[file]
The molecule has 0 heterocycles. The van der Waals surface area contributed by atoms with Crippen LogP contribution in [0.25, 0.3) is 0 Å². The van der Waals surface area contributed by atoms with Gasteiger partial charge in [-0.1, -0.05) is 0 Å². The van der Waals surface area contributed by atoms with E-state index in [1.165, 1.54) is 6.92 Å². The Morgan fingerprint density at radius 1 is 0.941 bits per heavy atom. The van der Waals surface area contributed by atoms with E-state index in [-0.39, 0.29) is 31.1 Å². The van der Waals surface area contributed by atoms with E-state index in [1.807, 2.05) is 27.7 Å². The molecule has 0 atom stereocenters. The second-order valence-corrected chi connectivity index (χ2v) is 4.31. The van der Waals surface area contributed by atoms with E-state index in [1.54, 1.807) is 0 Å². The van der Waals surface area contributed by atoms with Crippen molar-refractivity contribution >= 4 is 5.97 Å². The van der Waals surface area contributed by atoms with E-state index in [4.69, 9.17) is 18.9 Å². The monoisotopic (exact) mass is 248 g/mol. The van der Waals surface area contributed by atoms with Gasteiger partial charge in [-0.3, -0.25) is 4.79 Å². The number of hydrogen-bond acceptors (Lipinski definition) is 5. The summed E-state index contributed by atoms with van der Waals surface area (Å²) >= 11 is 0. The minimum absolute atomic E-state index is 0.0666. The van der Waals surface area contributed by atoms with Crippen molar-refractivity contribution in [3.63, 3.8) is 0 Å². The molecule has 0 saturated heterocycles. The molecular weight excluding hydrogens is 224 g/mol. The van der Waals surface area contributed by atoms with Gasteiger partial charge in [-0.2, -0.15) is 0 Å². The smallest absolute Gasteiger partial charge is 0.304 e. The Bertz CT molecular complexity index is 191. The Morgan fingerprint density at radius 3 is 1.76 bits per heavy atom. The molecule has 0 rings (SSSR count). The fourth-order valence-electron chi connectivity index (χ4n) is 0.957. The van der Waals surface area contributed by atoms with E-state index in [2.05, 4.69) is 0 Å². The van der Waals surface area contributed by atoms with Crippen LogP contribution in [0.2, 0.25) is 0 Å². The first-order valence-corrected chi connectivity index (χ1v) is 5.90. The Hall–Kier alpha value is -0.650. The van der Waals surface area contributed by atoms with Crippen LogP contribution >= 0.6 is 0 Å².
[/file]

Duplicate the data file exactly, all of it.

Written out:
The molecule has 0 heterocycles. The van der Waals surface area contributed by atoms with Crippen LogP contribution in [0.25, 0.3) is 0 Å². The van der Waals surface area contributed by atoms with Gasteiger partial charge in [-0.1, -0.05) is 0 Å². The van der Waals surface area contributed by atoms with E-state index in [1.165, 1.54) is 6.92 Å². The Morgan fingerprint density at radius 1 is 0.941 bits per heavy atom. The van der Waals surface area contributed by atoms with E-state index in [-0.39, 0.29) is 31.1 Å². The van der Waals surface area contributed by atoms with E-state index in [1.807, 2.05) is 27.7 Å². The molecule has 0 atom stereocenters. The second-order valence-corrected chi connectivity index (χ2v) is 4.31. The van der Waals surface area contributed by atoms with E-state index in [1.54, 1.807) is 0 Å². The van der Waals surface area contributed by atoms with Crippen molar-refractivity contribution >= 4 is 5.97 Å². The van der Waals surface area contributed by atoms with E-state index in [4.69, 9.17) is 18.9 Å². The monoisotopic (exact) mass is 248 g/mol. The van der Waals surface area contributed by atoms with Gasteiger partial charge in [-0.3, -0.25) is 4.79 Å². The number of hydrogen-bond acceptors (Lipinski definition) is 5. The summed E-state index contributed by atoms with van der Waals surface area (Å²) >= 11 is 0. The minimum absolute atomic E-state index is 0.0666. The van der Waals surface area contributed by atoms with Crippen molar-refractivity contribution in [3.63, 3.8) is 0 Å². The molecule has 0 saturated heterocycles. The molecular weight excluding hydrogens is 224 g/mol. The van der Waals surface area contributed by atoms with Gasteiger partial charge in [-0.2, -0.15) is 0 Å². The smallest absolute Gasteiger partial charge is 0.304 e. The Bertz CT molecular complexity index is 191. The Morgan fingerprint density at radius 3 is 1.76 bits per heavy atom. The molecule has 0 rings (SSSR count). The fourth-order valence-electron chi connectivity index (χ4n) is 0.957. The van der Waals surface area contributed by atoms with E-state index in [2.05, 4.69) is 0 Å². The van der Waals surface area contributed by atoms with Crippen LogP contribution in [0.2, 0.25) is 0 Å². The first-order valence-corrected chi connectivity index (χ1v) is 5.90. The Hall–Kier alpha value is -0.650. The van der Waals surface area contributed by atoms with Crippen LogP contribution >= 0.6 is 0 Å².